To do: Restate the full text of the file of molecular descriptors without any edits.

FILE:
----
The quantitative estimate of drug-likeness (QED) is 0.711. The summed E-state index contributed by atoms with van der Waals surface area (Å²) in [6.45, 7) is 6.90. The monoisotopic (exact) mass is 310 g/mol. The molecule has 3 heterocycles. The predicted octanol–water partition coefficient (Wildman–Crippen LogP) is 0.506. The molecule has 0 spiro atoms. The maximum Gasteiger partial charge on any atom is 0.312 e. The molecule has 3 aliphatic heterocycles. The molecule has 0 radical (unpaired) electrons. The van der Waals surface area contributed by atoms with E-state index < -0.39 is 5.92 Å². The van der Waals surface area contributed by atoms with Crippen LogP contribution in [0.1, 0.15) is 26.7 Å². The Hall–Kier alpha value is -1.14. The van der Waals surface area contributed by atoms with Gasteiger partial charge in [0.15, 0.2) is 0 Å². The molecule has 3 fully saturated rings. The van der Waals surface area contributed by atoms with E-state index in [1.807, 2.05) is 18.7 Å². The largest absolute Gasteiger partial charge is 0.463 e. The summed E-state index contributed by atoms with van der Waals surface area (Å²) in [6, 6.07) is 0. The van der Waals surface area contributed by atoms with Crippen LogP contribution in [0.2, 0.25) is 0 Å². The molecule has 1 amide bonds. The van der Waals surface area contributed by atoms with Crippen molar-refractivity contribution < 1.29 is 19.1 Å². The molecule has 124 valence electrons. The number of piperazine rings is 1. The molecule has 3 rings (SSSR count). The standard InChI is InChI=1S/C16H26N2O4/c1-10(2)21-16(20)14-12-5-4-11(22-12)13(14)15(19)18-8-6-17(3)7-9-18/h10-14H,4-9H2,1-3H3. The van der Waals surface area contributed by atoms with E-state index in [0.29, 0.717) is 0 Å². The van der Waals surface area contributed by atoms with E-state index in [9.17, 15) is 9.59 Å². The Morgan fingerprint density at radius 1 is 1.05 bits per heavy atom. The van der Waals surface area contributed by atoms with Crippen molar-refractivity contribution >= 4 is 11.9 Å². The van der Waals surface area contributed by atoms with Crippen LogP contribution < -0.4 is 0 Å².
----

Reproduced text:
The quantitative estimate of drug-likeness (QED) is 0.711. The summed E-state index contributed by atoms with van der Waals surface area (Å²) in [6.45, 7) is 6.90. The monoisotopic (exact) mass is 310 g/mol. The molecule has 3 heterocycles. The predicted octanol–water partition coefficient (Wildman–Crippen LogP) is 0.506. The molecule has 0 spiro atoms. The maximum Gasteiger partial charge on any atom is 0.312 e. The molecule has 3 aliphatic heterocycles. The molecule has 0 radical (unpaired) electrons. The van der Waals surface area contributed by atoms with E-state index < -0.39 is 5.92 Å². The van der Waals surface area contributed by atoms with Crippen LogP contribution in [0.1, 0.15) is 26.7 Å². The Hall–Kier alpha value is -1.14. The van der Waals surface area contributed by atoms with Gasteiger partial charge in [0.15, 0.2) is 0 Å². The molecule has 3 fully saturated rings. The van der Waals surface area contributed by atoms with E-state index in [1.807, 2.05) is 18.7 Å². The largest absolute Gasteiger partial charge is 0.463 e. The summed E-state index contributed by atoms with van der Waals surface area (Å²) in [6, 6.07) is 0. The van der Waals surface area contributed by atoms with Crippen LogP contribution in [0.2, 0.25) is 0 Å². The molecule has 1 amide bonds. The van der Waals surface area contributed by atoms with Crippen molar-refractivity contribution < 1.29 is 19.1 Å². The molecule has 124 valence electrons. The number of piperazine rings is 1. The molecule has 3 rings (SSSR count). The standard InChI is InChI=1S/C16H26N2O4/c1-10(2)21-16(20)14-12-5-4-11(22-12)13(14)15(19)18-8-6-17(3)7-9-18/h10-14H,4-9H2,1-3H3. The van der Waals surface area contributed by atoms with E-state index in [0.29, 0.717) is 0 Å². The van der Waals surface area contributed by atoms with E-state index in [9.17, 15) is 9.59 Å². The Morgan fingerprint density at radius 1 is 1.05 bits per heavy atom. The van der Waals surface area contributed by atoms with Crippen molar-refractivity contribution >= 4 is 11.9 Å². The van der Waals surface area contributed by atoms with Crippen LogP contribution < -0.4 is 0 Å².